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So we know that $$ln \frac{k_{T_2}}{k_{T_1}} = \frac{E_a}{R}(\frac{1}{T_1}-\frac{1}{T_2})$$ If we consider both were raised from $T_1$ to $T_2$, $$\frac{1}{T_1}-\frac{1}{T_2} = constant$$, So$$\frac{ ln \frac{k_{T_2}}{k_{T_1}}}{E_a} = constant $$ So the one with higher $ E_a $ has a higher value for $ln \frac{k_{T_2}}{k_{T_1}}$ Thus the fractional change ...


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$$k_\mathrm{high} = A e^{(−E_a/RT_\mathrm{high})}$$ $$k_\mathrm{low} = A e^{(−E_a/RT_\mathrm{low})}$$ $$\frac{k_\mathrm{high}}{k_\mathrm{low}} = e^{-E_a \cdot \beta}$$ If the activation energy is zero, the ratio of rate constants will be one, i.e. there is no temperature dependency of the rate. The higher the activation energy, the larger the exponent, ...


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The activation energy is the kinetic energy required from the reactants to form the products.Now lets go to your second part.Since the first reaction has a bigger activation energy than the second reaction , if we add energy to the system the first reaction has better chances of happening than the second reaction because more molecules from the first ...


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This is an alternative derivation to that given by @Andrew in his answer for the same first order reaction. We suppose that the species has a probability $p$ of reacting in time interval $\Delta t$ and that this is independent of any past history, i.e. it depends only on the length of $\Delta t$ and for a sufficiently short time is proportional to this time,...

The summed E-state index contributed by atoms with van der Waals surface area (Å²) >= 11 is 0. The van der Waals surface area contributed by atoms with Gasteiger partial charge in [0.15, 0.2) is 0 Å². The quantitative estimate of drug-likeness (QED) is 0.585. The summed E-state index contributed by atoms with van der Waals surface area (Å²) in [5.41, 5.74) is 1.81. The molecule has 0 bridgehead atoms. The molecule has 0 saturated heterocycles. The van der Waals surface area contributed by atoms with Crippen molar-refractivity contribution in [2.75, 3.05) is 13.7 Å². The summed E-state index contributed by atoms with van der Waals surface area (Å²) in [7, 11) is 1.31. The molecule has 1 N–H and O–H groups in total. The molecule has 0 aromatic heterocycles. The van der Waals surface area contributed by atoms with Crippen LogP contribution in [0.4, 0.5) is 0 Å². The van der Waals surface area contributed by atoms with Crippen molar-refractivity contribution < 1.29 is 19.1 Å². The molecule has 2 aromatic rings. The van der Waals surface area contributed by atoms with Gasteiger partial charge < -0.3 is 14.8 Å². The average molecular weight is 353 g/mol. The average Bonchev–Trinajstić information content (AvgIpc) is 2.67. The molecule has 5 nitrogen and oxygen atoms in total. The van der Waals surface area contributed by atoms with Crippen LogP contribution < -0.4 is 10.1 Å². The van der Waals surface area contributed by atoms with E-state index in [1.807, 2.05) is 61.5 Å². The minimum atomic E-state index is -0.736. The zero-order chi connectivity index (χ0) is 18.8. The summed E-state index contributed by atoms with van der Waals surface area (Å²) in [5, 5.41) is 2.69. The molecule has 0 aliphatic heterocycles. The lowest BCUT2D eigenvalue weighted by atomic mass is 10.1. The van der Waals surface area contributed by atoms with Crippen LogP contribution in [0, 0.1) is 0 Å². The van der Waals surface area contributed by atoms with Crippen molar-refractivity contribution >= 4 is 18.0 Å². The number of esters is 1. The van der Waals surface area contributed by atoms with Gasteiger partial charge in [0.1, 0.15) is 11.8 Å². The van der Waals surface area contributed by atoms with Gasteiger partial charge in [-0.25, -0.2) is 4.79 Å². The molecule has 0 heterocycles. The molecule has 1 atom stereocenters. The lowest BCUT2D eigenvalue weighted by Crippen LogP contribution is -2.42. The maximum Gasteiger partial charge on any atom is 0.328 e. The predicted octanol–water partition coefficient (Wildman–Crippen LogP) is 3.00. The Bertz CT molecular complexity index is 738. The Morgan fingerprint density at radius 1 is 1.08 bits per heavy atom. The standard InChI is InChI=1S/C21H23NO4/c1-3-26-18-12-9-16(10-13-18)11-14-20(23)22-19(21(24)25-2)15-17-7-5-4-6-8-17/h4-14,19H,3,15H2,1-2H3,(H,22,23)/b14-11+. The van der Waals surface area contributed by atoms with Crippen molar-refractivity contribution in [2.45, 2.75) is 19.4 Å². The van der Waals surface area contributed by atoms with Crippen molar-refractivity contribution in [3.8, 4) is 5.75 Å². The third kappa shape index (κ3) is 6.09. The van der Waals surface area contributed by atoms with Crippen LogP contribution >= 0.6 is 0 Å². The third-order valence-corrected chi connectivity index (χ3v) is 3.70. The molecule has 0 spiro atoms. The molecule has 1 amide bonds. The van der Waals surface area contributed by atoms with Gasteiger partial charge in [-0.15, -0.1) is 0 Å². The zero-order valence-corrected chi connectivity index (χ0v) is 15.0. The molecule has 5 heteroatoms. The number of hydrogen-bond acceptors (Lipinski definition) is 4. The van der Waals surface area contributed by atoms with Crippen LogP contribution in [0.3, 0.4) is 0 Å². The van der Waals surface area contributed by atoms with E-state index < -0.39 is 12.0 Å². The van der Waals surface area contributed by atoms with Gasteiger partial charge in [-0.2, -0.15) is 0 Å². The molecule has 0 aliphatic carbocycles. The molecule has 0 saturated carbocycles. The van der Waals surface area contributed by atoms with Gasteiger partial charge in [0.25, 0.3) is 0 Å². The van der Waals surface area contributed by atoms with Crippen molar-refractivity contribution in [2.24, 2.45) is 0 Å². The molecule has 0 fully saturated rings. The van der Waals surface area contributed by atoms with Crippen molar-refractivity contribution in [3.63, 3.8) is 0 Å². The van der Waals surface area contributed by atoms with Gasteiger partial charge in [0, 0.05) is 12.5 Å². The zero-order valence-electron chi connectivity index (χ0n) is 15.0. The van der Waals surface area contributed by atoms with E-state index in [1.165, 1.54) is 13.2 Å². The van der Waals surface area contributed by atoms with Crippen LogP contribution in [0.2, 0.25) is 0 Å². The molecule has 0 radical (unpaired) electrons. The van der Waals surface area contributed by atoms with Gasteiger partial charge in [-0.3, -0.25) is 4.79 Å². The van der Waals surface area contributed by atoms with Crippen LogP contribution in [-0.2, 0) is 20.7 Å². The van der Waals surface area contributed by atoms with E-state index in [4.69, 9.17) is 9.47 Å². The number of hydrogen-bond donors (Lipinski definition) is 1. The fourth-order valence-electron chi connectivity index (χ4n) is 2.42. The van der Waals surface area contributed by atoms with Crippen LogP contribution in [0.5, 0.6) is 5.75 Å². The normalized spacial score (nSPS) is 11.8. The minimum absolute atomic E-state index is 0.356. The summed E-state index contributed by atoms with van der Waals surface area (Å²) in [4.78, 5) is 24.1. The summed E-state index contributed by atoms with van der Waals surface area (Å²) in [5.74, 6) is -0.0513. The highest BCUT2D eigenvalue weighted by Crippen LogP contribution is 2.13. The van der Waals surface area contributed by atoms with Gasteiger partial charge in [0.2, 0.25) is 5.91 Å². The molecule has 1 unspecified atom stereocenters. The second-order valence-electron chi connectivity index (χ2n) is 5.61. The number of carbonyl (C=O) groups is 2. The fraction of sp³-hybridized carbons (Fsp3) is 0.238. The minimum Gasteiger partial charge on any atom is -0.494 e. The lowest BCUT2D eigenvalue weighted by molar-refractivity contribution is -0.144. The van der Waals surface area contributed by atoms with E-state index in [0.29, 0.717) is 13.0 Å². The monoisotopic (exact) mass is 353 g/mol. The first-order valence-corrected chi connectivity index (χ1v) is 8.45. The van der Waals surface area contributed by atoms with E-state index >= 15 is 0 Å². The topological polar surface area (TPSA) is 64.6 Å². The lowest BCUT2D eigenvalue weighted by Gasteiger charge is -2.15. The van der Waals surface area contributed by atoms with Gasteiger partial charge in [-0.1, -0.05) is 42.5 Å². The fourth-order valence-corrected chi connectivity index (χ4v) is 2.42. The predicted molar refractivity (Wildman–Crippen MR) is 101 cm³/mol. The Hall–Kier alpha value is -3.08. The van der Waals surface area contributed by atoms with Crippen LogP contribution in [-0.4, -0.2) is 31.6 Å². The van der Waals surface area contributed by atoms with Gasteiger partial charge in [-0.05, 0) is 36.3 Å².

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Firstly a correction and general clarification: your first general assertion is not true. The metal surface acts as a heterogenous catalysts (supported by paper linked later), and the kinetics can be sufficiently modeled by the Langmuir-Hinshelwood model for a monomolecular reaction in which the rate determining step is the surface reaction $$ \ce{A_{ad} -&...


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This can be answered both conceptually and mathematically. Conceptually: Let's call the two reactions 1 and 2 with reaction 1 having the larger activation energy. Here is a plot of the arbitrary reactions.                           &...


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Ignoring the math, "in equilibrium" means the forward and reverse reactions are proceeding at the same rate, so there is no gross change in the amount of reactants. In a closed system, if initially one reaction was faster, then it's product will start to dominate, and, by the law of mass action, the reverse action will "catch up" because there is now a ...


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UPDATED: I wrote a first answer assuming that $t>0$ which got close to what's in the paper, but not quite the same. Thanks go to Karsten Theis for pointing out that $t<0$ in these "backward equations". Here's a corrected explanation: The scenario is that we have a system that can be in any of seven consecutive states (numbered 0 through 6). At some ...